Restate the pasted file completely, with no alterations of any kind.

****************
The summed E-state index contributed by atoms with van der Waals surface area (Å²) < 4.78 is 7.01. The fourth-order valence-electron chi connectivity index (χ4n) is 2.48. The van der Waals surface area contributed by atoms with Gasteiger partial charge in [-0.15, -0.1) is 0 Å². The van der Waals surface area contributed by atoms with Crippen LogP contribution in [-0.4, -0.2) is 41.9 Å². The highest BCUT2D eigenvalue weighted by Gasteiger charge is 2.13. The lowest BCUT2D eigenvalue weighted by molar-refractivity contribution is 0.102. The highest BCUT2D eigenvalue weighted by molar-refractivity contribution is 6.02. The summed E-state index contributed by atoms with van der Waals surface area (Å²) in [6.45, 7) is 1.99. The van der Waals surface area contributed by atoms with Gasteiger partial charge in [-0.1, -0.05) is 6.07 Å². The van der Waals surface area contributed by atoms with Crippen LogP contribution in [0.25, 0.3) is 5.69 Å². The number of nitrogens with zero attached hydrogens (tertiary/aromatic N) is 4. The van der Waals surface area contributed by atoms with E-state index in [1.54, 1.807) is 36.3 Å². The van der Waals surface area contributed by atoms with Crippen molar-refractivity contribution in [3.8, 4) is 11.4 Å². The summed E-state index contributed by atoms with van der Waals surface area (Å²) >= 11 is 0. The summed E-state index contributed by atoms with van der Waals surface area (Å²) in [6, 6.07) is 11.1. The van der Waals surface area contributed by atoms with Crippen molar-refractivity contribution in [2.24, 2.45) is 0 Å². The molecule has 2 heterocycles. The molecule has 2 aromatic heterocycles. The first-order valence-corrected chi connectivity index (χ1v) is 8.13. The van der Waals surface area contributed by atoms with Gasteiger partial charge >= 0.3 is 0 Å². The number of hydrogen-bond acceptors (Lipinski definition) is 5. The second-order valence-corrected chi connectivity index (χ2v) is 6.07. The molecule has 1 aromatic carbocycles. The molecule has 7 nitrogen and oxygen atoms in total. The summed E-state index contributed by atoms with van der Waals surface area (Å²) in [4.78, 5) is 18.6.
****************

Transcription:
The summed E-state index contributed by atoms with van der Waals surface area (Å²) < 4.78 is 7.01. The fourth-order valence-electron chi connectivity index (χ4n) is 2.48. The van der Waals surface area contributed by atoms with Gasteiger partial charge in [-0.15, -0.1) is 0 Å². The van der Waals surface area contributed by atoms with Crippen LogP contribution in [-0.4, -0.2) is 41.9 Å². The highest BCUT2D eigenvalue weighted by Gasteiger charge is 2.13. The lowest BCUT2D eigenvalue weighted by molar-refractivity contribution is 0.102. The highest BCUT2D eigenvalue weighted by molar-refractivity contribution is 6.02. The summed E-state index contributed by atoms with van der Waals surface area (Å²) in [6.45, 7) is 1.99. The van der Waals surface area contributed by atoms with Gasteiger partial charge in [-0.1, -0.05) is 6.07 Å². The van der Waals surface area contributed by atoms with Crippen LogP contribution in [0.25, 0.3) is 5.69 Å². The number of nitrogens with zero attached hydrogens (tertiary/aromatic N) is 4. The van der Waals surface area contributed by atoms with E-state index in [1.54, 1.807) is 36.3 Å². The van der Waals surface area contributed by atoms with Crippen molar-refractivity contribution in [3.8, 4) is 11.4 Å². The summed E-state index contributed by atoms with van der Waals surface area (Å²) >= 11 is 0. The summed E-state index contributed by atoms with van der Waals surface area (Å²) in [6, 6.07) is 11.1. The van der Waals surface area contributed by atoms with Crippen molar-refractivity contribution in [2.24, 2.45) is 0 Å². The molecule has 2 heterocycles. The molecule has 2 aromatic heterocycles. The first-order valence-corrected chi connectivity index (χ1v) is 8.13. The van der Waals surface area contributed by atoms with Gasteiger partial charge >= 0.3 is 0 Å². The number of hydrogen-bond acceptors (Lipinski definition) is 5. The second-order valence-corrected chi connectivity index (χ2v) is 6.07. The molecule has 1 aromatic carbocycles. The molecule has 7 nitrogen and oxygen atoms in total. The summed E-state index contributed by atoms with van der Waals surface area (Å²) in [4.78, 5) is 18.6.